Generic selectors
Exact matches only
Search in title
Search in content
Search in posts
Search in pages
Get on the List

Excerpt: Fractured

Excerpt: Fractured

Book 2: Not Quite A Billionaire

You could say my mood had changed. You could say that.

Hope jumped up from the table. “Do you want another cup of tea?”

I grabbed her hand and pulled her to sit beside me again. “No, I don’t want a cup of tea. I want you to sit here and tell me what’s wrong, so we can fix it. When I asked you last night, you seemed keen. What happened?”

“Keen? I seemed keen?”

“Happy. Excited. This isn’t a bloody vocabulary lesson. It’s our lives. And Karen’s.” Right, so I wasn’t playing fair. “Fair” was for some other bloke who didn’t need it this much.

Hope looked down at her slim hands, clasped together at the edge of the table. Her absolutely unadorned hands. “I wasn’t thinking it would be so soon.”

“That’s what I asked you, though. If you wanted to get married here. Now. And you said yes.”

She flinched at the tone of my voice. The color was rising in her cheeks, and she rubbed her hands over the wood until I grabbed one of them again, because I had to hold her. Somehow.

“I don’t think I was listening too well,” she said.

I sat and tried to breathe, then finally said, “Well, listen now. I don’t care what the problem is, I’ll fix it. If it’s that you don’t have your friends here, we’ll bring them over. If you’ve got some family you haven’t told me about, tell me that. Whatever it is, tell me now.”

“No,” she said. “I don’t have anybody else. And that’s . . . that’s part of the problem. You’ve got this. Your family, your place. All this . . .” She gestured wildly, though I couldn’t have said what she was pointing to. Koro’s house wasn’t exactly the Taj Mahal. I’d offered to buy him a better one, of course. And he’d said no, of course.

Just like Hope was saying now, “This is going too fast. It doesn’t give you a chance to think it over.”

“I thought it over already,” I told her. “I’m done thinking. You mean it doesn’t give you a chance. You’ve never been scared with me. Why now?”

She stared at me. “I’ve never been scared? Whose life have you been looking at? It sure hasn’t been mine.”

I tried to step out of myself and study her, the way I would in a tough negotiation, but I couldn’t get past my own emotion, and it was frustrating the hell out of me. “All right,” I said. “You’ve been scared. It’s never stopped you from telling me what you thought, or from doing what you had to do. So why now? Unless you’ve changed your mind.” The thought was freezing my blood, but I’d never run away from the truth, and now would be the worst time to start.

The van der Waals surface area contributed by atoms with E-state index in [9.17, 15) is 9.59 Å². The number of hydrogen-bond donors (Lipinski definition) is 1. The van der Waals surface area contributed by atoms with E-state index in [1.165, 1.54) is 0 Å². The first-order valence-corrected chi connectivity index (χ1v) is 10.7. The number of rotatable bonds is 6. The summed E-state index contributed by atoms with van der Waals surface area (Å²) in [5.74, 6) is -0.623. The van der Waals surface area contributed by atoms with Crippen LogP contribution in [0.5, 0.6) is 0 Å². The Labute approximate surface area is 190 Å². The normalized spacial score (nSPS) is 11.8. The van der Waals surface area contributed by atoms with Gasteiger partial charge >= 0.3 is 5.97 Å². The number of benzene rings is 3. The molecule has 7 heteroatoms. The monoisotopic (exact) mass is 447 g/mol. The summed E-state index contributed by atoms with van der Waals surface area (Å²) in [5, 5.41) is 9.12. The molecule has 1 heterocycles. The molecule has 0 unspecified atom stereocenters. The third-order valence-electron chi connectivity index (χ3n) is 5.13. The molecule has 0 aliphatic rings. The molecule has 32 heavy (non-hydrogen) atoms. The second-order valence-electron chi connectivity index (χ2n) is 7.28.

I tried to remember what she’d said, what she’d done when I’d made our announcement, and couldn’t. All I’d thought about was how I felt. “That’s it, isn’t it,” I said slowly, not wanting the words out there, and knowing they needed to be. “You’ve changed your mind. You’ve had a night to sleep on it, and you’ve decided you can’t. I thought you just wanted to be quiet this morning, but it’s more than that.”

Her eyes had widened as I spoke, and now, she put a hand on my arm. “Hemi, no. It’s not that. I’m not— I’m—it’s what Karen said about college. Everything. How does this change things? We need to work all that out first. We need to know. We need to figure out what we’re doing.”

“No,” I said. “We don’t. We need to get married, and everything else will take care of itself.”

“Will it?” Her hand was still there, tight around my forearm, like she was hanging on, when that was the last thing she was doing. When she was cutting me loose. “How?”

“What d’you mean, how? I’ll tell you how. I’ll take care of you, and I’ll take care of Karen. And whatever else needs to be done, I’ll do it.”

I waited, but she didn’t say anything, just sat there. “Well?” I demanded.

“There’s so much wrong with that,” she said, “I can’t even tell you. That’s a one-way street.”

I would have said something. What, I don’t know. But Karen came back into the kitchen then. “Sorry, guys,” she said. “I just have to get a jacket. It’s starting to rain.”

“Right.” I stood up and pulled Hope with me. “We’re out of here.”

“What?” she said.

“Going to a hotel for the day—and the night as well,” I decided. “We’re going to fix this. Go get dressed and pack a bag. Right now.”

She wasn’t moving. She was folding her arms across her chest. “You are ordering me,” she told me through her teeth.

If she’d been scared before, she wasn’t scared now. And she ought to be, because I was furious.

“Well, yeh,” I said. “I’m ordering you. I’m saying, pack a bag so we can go work this out until we’re done. If you don’t want to change and don’t want a bag, I’ll take you as you are.” I knew she was naked under the dressing gown, and having her naked during our “negotiations” would work for me. “I’ll carry you out to the car if I have to, but we are leaving. Now.”

This website uses cookies for a better browsing experience and to analyze site traffic (anonymous IPs) to improve site performance. Find out more about how cookies are used on this site and how you can manage cookies in your browser by reading the Cookie Policy.